Kuala Lumpur and Thaipusam

The Hindu festival of Thaipusam is about faith, endurance and penance. In Malaysia it’s dynamic and colorful, and at the Batu Caves near Kuala Lumpur attracts around one and a half million people each year.

Thaipusam is a time for Hindus of all castes and cultures to say thank you and show their appreciation to one of their Gods, Lord Murugan, a son of Shiva.

It was first celebrated at the Batu Caves in 1888. Since then it’s become an important expression of cultural and religious identity to Malaysians of Tamil Indian origin, and it’s now the largest and most significant Hindu public display in the country.

Attaching limes to the body by what can best be described as large fish hooks.

Groups of musicians and drummers add to the carnival feel, and pilgrims follow in procession.

But despite the atmosphere of celebration this is a deeply reverential event for the pilgrims. Some carry pots of milk or “paal kudam” on their heads as a show of devotion and love to the god.

Others carry elaborate frameworks on their shoulders called “kavadis”, which have long chains hanging down with hooks at the end which are pushed into their backs.

Many of these pilgrims are pierced with two skewers; one through the tongue, and one through the cheeks.

The piercings signify;

  • that the pilgrim has temporarily renounced the gift of speech so that he or she may concentrate more fully upon the deity.
  • that the devotee has passed wholly under the protection of the deity who will not allow him/her to shed blood or suffer pain.
  • the transience of the physical body in contrast with the enduring power of truth

The devotees who go to these extremes say they don’t feel any pain because they are in a spiritual and devotional trance which brings them closer to Lord Murugan. The trance can be induced by chanting, drumming and incense.

Many men get their head shaved at the site of the ceremony.
A huge quantity of trash is created by the large numbers of people, and mostly it is just what one would expect. But who knows what this might be and why is it so colorful?




New Zealand West Coast and Franz Josef Glacier

Although the focal points of the west cost of New Zealand might be considered to be the glaciers the coastline itself is dramatic and fascinating. For the glaciers, the first European description of one of them was made in the log of the ship Mary Louisa in 1859. The glacier was later named after Emperor Franz Josef by a German explorer in 1865.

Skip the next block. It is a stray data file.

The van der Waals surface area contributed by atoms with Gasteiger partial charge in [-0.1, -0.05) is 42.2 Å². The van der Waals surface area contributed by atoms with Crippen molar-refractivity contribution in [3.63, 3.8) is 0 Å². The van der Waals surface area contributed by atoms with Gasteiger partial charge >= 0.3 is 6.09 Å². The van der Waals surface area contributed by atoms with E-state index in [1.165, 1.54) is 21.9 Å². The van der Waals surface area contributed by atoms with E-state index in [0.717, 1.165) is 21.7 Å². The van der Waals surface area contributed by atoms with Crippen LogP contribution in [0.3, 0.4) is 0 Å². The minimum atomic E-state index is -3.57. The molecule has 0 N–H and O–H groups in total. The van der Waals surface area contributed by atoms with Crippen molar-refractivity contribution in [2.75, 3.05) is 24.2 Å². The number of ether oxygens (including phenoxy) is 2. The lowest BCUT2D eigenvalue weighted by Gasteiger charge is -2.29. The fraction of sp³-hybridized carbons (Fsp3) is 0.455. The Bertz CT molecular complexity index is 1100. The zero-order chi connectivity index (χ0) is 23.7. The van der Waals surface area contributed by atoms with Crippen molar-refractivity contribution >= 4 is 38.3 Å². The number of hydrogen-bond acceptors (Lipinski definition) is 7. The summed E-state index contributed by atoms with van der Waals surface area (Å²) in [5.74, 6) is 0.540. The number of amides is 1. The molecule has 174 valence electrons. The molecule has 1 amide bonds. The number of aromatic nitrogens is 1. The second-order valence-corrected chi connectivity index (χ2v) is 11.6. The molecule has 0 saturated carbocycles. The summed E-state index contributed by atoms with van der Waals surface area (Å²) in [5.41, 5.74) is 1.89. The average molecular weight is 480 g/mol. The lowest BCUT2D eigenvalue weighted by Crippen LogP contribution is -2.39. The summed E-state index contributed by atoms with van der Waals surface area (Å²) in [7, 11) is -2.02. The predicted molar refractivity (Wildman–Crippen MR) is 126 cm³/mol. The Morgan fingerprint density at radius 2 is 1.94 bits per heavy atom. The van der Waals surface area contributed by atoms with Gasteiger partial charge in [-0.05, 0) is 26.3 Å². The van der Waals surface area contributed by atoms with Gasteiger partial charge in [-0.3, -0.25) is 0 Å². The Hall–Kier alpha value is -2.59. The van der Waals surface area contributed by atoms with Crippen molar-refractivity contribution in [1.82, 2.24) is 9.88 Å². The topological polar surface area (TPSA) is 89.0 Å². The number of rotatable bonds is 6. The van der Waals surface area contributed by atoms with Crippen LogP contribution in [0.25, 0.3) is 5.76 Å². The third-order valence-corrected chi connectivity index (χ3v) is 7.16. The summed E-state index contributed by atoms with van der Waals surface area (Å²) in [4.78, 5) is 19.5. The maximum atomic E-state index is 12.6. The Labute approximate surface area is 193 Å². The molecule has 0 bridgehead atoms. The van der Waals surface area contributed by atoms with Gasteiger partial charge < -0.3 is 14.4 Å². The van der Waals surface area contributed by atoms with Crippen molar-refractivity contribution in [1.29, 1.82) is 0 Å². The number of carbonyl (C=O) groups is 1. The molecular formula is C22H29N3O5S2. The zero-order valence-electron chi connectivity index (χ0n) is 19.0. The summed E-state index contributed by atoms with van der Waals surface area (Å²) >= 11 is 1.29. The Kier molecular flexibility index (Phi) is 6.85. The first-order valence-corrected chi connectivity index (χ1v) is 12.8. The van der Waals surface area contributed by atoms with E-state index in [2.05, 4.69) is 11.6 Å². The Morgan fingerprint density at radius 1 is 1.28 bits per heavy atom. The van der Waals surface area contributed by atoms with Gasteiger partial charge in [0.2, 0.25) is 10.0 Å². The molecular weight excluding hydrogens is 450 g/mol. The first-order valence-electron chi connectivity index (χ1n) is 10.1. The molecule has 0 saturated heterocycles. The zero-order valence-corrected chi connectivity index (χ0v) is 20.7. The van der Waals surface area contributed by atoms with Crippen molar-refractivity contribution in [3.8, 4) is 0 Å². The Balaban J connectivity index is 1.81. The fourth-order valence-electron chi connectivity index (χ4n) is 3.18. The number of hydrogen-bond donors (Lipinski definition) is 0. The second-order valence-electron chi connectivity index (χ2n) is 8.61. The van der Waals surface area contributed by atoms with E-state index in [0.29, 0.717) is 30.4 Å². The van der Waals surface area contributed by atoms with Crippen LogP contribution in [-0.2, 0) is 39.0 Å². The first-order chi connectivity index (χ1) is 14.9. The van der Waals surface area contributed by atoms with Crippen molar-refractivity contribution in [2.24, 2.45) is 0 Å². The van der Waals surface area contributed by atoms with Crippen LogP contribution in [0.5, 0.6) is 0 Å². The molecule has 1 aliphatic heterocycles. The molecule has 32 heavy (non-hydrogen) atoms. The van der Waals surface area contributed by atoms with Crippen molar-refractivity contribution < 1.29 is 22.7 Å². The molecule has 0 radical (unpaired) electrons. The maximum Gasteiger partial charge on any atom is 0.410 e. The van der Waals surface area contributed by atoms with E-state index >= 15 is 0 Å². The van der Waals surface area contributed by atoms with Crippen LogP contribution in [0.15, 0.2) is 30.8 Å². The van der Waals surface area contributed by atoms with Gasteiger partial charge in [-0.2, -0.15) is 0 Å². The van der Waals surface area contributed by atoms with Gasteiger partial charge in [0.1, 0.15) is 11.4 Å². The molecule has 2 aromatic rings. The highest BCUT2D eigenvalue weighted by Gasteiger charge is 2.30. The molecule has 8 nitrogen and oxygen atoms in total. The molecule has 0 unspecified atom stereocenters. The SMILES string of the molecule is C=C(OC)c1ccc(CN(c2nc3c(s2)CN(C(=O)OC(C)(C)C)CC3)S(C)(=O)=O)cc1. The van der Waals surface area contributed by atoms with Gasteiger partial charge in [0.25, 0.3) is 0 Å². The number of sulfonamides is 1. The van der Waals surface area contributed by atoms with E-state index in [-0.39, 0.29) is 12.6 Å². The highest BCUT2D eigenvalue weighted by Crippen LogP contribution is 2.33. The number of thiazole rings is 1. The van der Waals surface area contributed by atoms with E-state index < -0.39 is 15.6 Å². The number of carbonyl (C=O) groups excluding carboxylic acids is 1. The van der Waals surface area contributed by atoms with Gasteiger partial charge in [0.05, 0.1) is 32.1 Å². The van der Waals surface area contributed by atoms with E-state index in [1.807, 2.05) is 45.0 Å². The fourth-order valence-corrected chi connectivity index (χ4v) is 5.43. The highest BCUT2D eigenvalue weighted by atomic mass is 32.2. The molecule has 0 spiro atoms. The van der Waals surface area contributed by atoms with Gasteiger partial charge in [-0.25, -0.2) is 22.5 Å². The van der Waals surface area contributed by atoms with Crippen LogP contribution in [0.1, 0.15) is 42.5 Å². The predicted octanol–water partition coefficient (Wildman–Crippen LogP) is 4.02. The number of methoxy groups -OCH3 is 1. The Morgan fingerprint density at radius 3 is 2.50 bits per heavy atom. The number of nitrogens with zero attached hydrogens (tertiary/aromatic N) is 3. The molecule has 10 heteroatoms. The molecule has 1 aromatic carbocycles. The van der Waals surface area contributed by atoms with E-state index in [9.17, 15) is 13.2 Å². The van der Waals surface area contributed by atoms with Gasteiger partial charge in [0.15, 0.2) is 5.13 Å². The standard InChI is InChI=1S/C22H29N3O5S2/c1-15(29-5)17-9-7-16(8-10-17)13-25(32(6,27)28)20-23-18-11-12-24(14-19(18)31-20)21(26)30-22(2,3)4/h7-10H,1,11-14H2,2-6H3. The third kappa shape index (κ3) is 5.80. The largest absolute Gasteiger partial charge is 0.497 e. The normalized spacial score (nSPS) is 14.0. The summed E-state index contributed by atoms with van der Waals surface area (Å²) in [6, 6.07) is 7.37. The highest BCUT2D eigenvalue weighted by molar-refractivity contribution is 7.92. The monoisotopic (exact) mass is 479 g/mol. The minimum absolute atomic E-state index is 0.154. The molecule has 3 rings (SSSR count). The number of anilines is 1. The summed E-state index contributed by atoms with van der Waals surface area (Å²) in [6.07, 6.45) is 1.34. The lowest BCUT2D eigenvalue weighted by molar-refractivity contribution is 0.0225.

Setting sun on Franz Joesef glacier.
The reflecting pool  at Franz Josef glacier.

The Franz Josef Glacier is currently 12 km long and terminates 19 km from the ocean. It exhibits a cyclic pattern of advance and retreat, driven by differences between the volume of meltwater at the foot of the glacier and volume of snowfall feeding the top.

What was once a hike to the face is now finishes aroind 700 meters away from the face because of safety issues. Its not really a hike, more a casual walk and the number of tourists is very high.

Hiking to the glacier.


New Zealand – Cape Foulwind

Cape Foulwind is a promontory on the west coast of New Zealand southern island. It was previously named Rocky Cape by Abel Tasman, the first European to visit it, in 1642. The present name was bestowed by English explorer James Cook in 1770

after his ship Endeavour was blown a long way offshore from this point.



Cape Foulwind seal colony. several New Zealand brown seals can be seen on the more protected rocks.








Wales in Winter

Stopped off in Wales to see family before Xmas. There were a few snow showers plus storm Christine which provided strong winds and hail, all in all a lot of fun.

Storm Christine on the Llyn peninsula
Aly Text box
Porthmadog golf links 12th green with Snowdonia mountains in the background.
Shaft of light through the clouds.





First snowfall of the winter.



Lleyn peninsula stormy ocean.


Storm passing through.




Harbour at dawn.
Hailstorm at the beach.